Qing Loyalists in Shanghai: Creating a Traditional Illusion of a Modern City
Dandan Chen, Farmingdale State College, SUNY, USA

After the downfall of the Qing Dynasty, a group of literati, including Shen Zengzhi, Chen Sanli, Zheng Xiaoxu and Wang Guowei, claimed themselves to be Qing loyalists and refused to acknowledge the newly established Republic. They substituted time that they considered to have stopped after the fall of the Qing with a space that they treated as being outside of the Republic – Shanghai. While loyalists in previous dynasties preferred to be hermits in remote mountains, these Qing loyalists chose to live in the Western concessions in this treaty port. Because of its relative political autonomy, Shanghai, at this historical moment, became a suspended space for Qing Loyalists to express their rejection of the new regime. This paper examines how Shanghai changed these loyalists’ way of expressing themselves both textually and in their daily life practices. While copying the life style of traditional loyalists - composing loyalist poems, organizing loyalist poetry societies, and writing history as a ritual of mourning of the Qing, their urban experiences changed the imageries in their poems. Descriptions of the landscape of modern Shanghai (i.e., public gardens, electric lights, and western-style buildings) replaced the appreciation of nature in traditional loyalist writings. While enjoying the material modernity, some of them also became modern business men who managed companies and stocks. The internal heterogeneity and complexity of Shanghai and the dialectics between tradition and modernity will be the focus of this paper. Just as Shanghai changed the loyalists, they changed Shanghai in their writings.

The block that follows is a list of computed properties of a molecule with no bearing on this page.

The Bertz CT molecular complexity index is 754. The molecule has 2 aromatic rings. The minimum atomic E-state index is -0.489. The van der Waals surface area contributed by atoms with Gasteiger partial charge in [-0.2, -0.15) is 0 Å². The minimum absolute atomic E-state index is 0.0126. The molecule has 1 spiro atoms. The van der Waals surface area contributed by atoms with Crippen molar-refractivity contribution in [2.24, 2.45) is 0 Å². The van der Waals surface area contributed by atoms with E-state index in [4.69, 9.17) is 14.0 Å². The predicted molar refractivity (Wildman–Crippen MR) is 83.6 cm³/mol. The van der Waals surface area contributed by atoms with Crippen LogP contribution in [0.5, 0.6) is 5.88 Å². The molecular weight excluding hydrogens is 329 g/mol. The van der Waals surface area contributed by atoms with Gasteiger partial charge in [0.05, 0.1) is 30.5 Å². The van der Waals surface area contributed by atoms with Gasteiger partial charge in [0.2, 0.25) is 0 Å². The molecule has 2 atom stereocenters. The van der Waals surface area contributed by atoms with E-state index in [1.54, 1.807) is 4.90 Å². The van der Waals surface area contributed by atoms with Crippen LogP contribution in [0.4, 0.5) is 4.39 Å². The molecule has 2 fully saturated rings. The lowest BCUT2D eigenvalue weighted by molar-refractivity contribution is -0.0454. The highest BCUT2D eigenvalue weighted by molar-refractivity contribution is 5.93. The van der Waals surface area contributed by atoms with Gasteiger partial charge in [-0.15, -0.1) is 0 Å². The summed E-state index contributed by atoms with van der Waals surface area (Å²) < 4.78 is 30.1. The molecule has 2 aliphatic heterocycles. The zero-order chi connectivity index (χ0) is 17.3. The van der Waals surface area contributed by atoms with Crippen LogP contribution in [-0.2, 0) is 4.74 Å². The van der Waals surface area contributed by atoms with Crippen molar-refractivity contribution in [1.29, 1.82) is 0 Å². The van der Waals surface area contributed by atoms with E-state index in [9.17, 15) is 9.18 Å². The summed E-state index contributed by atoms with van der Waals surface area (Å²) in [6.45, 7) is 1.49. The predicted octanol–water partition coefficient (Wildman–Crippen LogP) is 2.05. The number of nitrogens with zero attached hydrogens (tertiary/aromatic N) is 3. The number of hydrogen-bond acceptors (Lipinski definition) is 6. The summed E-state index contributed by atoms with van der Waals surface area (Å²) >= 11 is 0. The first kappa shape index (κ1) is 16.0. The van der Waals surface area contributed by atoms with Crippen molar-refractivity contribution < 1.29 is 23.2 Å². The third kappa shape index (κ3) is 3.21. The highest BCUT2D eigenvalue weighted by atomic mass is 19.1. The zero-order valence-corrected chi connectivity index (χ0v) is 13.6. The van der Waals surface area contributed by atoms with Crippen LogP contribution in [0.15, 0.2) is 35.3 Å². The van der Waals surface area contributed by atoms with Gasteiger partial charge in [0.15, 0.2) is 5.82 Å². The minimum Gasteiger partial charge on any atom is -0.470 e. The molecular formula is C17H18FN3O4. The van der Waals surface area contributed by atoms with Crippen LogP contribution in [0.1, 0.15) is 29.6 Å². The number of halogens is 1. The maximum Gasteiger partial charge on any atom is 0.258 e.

Imagining Socialist Shanghai
Jin Jiang, East China Normal University, China

The city of Shanghai had a complex relationship with the Communist revolution. The birth place of the Chinese Communist Party (CCP) and yet long a dubious symbol of modernization partly resulted from a humiliating foreign presence, Shanghai represented both opportunities and challenges to the conquering CCP regime when it was turning itself from a rural-based military force into a national government in the 1950s. This paper investigates the theorization and design for Shanghai’s future by the Communists during the early PRC period, exploring a number of issues: What did Shanghai, the most industrial but “bourgeois” city in China, mean to the revolutionary CCP? How did the CCP deal with the contradictions in the city’s history and images in its policy making in order to sketch out a new future for it and to designate a position for it in the large scheme of its plan for socialist modernization? How did the hinterland-based popular perceptions of the city as both fascinating and dangerous find their way into the CCP theorization alongside the orthodox Marxian imagination of the modern city as the hub of the working class? And how did the communist imagination and definition of the city compete and interact with other versions of Shanghai in various discursive formations? Reflections on these questions may open up new ways to understanding the nature of China’s modern transformation.